By Jason Reid
(New York) My first range finder was the size of a large brick of cheese. Seriously, this piece of equipment took both hands to work with. In today’s world of bowhunting, efficiency is king. Thinking back on the less efficient pieces of equipment we carried in the past makes me laugh as technology has provided much lighter and faster equipment.
In regard to range finders, most range finders on the market today can fit snugly in your hand. Four important points about range finder use comes down to the ergonomics, the quality of optics, the second priority efficiency and its ability to compensate for incline or decline.
In preparation for the upcoming whitetail season at home and a coming trip to the West for elk, having a range finder which meets these requirements is not negotiable
Then Nikon Arrow ID 3000 helps guys like me to get the most out this critical part of the puzzle.
First, the 3000 is small and takes up little room in your pack or on your person since it measures 3.6”x2.9”x1.5”. Weighing only 4oz it is of no concern when packing for a trip. From an ergonomic point of view, the 3000 sits comfortably in your hand and comes with a neoprene covering. This covering is a very small part of the 3000 but when you think of the abuse something like a range finder goes through in a given season being exposed to briars, stickers, and DUST, you’ll be thankful for this little cover protecting the lens and body. The lens protecting cover is not a bother, rather, it pops on and off with ease.
Second Priority Efficiency: According to opticsplannet.com, second priority efficiency is “A hunting rangefinder, or second priority rangefinder that would ignore the first object in its line of view like branches, and read the most distant object, which may be a deer.” The 3000 provides just this. Through TRU-TARGET Technology provides hunters two different ranging options for the hunt. First Target Priority (1st) mode is linear range to the closest target. If your deer is standing in an open field, this is the mode you want. Distant Target Priority (Dst) mode helps the laser find your end target without being caught up on tentacles of brush or leaves which may throw the range off.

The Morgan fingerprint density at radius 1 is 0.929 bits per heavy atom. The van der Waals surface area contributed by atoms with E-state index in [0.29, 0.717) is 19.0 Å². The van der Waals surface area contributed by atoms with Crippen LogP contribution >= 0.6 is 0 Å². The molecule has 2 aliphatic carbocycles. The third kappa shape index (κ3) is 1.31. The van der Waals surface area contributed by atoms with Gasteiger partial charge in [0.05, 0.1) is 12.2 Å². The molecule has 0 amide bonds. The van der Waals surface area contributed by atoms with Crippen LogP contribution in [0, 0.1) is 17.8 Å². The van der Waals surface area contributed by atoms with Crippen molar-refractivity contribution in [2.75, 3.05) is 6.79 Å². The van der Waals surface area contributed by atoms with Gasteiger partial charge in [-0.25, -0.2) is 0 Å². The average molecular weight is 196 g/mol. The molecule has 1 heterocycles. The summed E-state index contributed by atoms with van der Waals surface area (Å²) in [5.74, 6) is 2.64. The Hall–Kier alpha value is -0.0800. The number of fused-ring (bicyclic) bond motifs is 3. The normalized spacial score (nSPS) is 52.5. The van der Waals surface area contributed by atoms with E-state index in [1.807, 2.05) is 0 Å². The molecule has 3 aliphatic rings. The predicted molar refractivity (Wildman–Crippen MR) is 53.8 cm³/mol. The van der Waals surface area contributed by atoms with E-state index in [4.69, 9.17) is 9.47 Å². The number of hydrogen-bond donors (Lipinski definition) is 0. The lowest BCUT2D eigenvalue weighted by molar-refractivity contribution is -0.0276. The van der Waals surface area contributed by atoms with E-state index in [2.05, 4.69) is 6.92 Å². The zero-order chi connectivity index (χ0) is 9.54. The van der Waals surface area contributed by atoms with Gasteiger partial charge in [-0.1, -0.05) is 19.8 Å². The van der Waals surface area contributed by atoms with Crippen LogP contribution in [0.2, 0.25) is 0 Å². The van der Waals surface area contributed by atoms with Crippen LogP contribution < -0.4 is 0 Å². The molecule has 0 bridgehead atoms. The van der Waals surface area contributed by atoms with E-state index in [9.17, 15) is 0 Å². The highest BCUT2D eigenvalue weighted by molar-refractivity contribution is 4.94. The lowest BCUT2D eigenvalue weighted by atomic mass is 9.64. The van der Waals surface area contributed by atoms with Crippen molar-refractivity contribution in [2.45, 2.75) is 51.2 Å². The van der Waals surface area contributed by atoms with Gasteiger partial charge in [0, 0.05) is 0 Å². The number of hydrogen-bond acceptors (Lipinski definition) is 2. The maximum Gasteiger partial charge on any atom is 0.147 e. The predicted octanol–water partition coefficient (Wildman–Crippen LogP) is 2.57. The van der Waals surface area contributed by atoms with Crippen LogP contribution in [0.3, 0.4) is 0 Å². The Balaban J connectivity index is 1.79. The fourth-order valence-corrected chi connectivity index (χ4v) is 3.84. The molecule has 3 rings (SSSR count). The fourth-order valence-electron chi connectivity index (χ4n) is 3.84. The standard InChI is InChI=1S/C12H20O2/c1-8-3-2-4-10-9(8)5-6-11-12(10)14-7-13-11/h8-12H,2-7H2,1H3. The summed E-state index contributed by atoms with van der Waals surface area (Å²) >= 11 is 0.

The 3000 allows hunters and shooter the ability to choose which targets they want to pick through. But by holding down the range button, you can physically switch between targets without having to readjust and you will get each range. This will be very helpful when trying to pick out the right deer in a herd or differentiate between the distance of a tree and my target.
In some other angle compensating range finders, the view screen will give you multiple numbers. The 3000 has the Incline & Decline (ID) already built in to give you a single number in the viewfinder. This provides further simplicity for the product and the end user, which is what I like.
I am also a fan of the 4x lens since it does provide better detail when dialing in for your shot. With past range finders I felt like I was just ranging general blobs. With the 3000 I can pick my exact spot with confidence. The 4x optics also act as a short range optic I’ve used in tight spot situations to try and catch little glimpse of movement.
In low light conditions the 3000 I felt was able to continue to provide clarity.
A word of caution, since the product is so small, it can be a bit tough to steady when trying to range distant targets. In a tree stand use both hands for steady and accurate results.
onclusions: A quality product yet again put forth by the folks at Nikon. For the features and the price of $199.99, I can safely say I would recommend this to any bowhunter in the whitetail woods or in the mountains. The size, ranging capabilities and ergonomics make this a competitive choice when you are standing at the counter. This is a great investment for any hunter since it also comes with a two year warranty. Buy it online at www.basspro.com
About: Driven to tell the next great story, Jason Reid combines a passion for stories, gear, conservation and bowhunting with the written word. Follow his adventures on Twitter for honest reviews, information and unqiue stories from around the outdoor world.